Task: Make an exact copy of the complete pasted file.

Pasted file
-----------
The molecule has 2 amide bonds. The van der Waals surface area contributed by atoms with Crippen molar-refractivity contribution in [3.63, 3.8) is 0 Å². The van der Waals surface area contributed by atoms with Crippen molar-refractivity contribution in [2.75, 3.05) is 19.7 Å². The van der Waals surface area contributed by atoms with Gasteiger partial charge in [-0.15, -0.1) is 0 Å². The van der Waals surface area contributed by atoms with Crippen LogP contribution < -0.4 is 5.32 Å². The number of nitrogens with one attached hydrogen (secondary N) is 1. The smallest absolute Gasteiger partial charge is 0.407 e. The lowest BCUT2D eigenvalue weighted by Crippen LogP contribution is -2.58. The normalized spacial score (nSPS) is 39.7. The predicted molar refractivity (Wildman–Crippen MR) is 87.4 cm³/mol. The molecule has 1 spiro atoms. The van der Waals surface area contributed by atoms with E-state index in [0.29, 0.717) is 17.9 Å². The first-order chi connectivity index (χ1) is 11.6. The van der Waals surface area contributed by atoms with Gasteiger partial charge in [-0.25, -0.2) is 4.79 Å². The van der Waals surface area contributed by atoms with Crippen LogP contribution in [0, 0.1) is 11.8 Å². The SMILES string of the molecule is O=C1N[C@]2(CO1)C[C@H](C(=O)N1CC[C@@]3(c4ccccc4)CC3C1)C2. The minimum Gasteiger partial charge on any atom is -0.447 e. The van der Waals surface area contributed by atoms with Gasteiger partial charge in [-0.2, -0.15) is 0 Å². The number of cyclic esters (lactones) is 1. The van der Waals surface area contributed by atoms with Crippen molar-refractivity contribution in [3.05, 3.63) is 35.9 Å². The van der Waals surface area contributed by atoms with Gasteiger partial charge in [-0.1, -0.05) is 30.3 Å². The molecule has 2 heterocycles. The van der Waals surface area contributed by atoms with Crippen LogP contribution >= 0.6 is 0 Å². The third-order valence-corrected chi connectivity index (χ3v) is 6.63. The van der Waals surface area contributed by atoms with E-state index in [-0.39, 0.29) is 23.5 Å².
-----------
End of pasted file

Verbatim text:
The molecule has 2 amide bonds. The van der Waals surface area contributed by atoms with Crippen molar-refractivity contribution in [3.63, 3.8) is 0 Å². The van der Waals surface area contributed by atoms with Crippen molar-refractivity contribution in [2.75, 3.05) is 19.7 Å². The van der Waals surface area contributed by atoms with Gasteiger partial charge in [-0.15, -0.1) is 0 Å². The van der Waals surface area contributed by atoms with Crippen LogP contribution < -0.4 is 5.32 Å². The number of nitrogens with one attached hydrogen (secondary N) is 1. The smallest absolute Gasteiger partial charge is 0.407 e. The lowest BCUT2D eigenvalue weighted by Crippen LogP contribution is -2.58. The normalized spacial score (nSPS) is 39.7. The predicted molar refractivity (Wildman–Crippen MR) is 87.4 cm³/mol. The molecule has 1 spiro atoms. The van der Waals surface area contributed by atoms with E-state index in [0.29, 0.717) is 17.9 Å². The first-order chi connectivity index (χ1) is 11.6. The van der Waals surface area contributed by atoms with Gasteiger partial charge in [-0.25, -0.2) is 4.79 Å². The van der Waals surface area contributed by atoms with Crippen LogP contribution in [0, 0.1) is 11.8 Å². The SMILES string of the molecule is O=C1N[C@]2(CO1)C[C@H](C(=O)N1CC[C@@]3(c4ccccc4)CC3C1)C2. The minimum Gasteiger partial charge on any atom is -0.447 e. The van der Waals surface area contributed by atoms with Gasteiger partial charge in [-0.2, -0.15) is 0 Å². The number of cyclic esters (lactones) is 1. The van der Waals surface area contributed by atoms with Crippen molar-refractivity contribution in [3.05, 3.63) is 35.9 Å². The van der Waals surface area contributed by atoms with Gasteiger partial charge in [-0.1, -0.05) is 30.3 Å². The molecule has 2 heterocycles. The van der Waals surface area contributed by atoms with Crippen LogP contribution >= 0.6 is 0 Å². The third-order valence-corrected chi connectivity index (χ3v) is 6.63. The van der Waals surface area contributed by atoms with E-state index in [-0.39, 0.29) is 23.5 Å².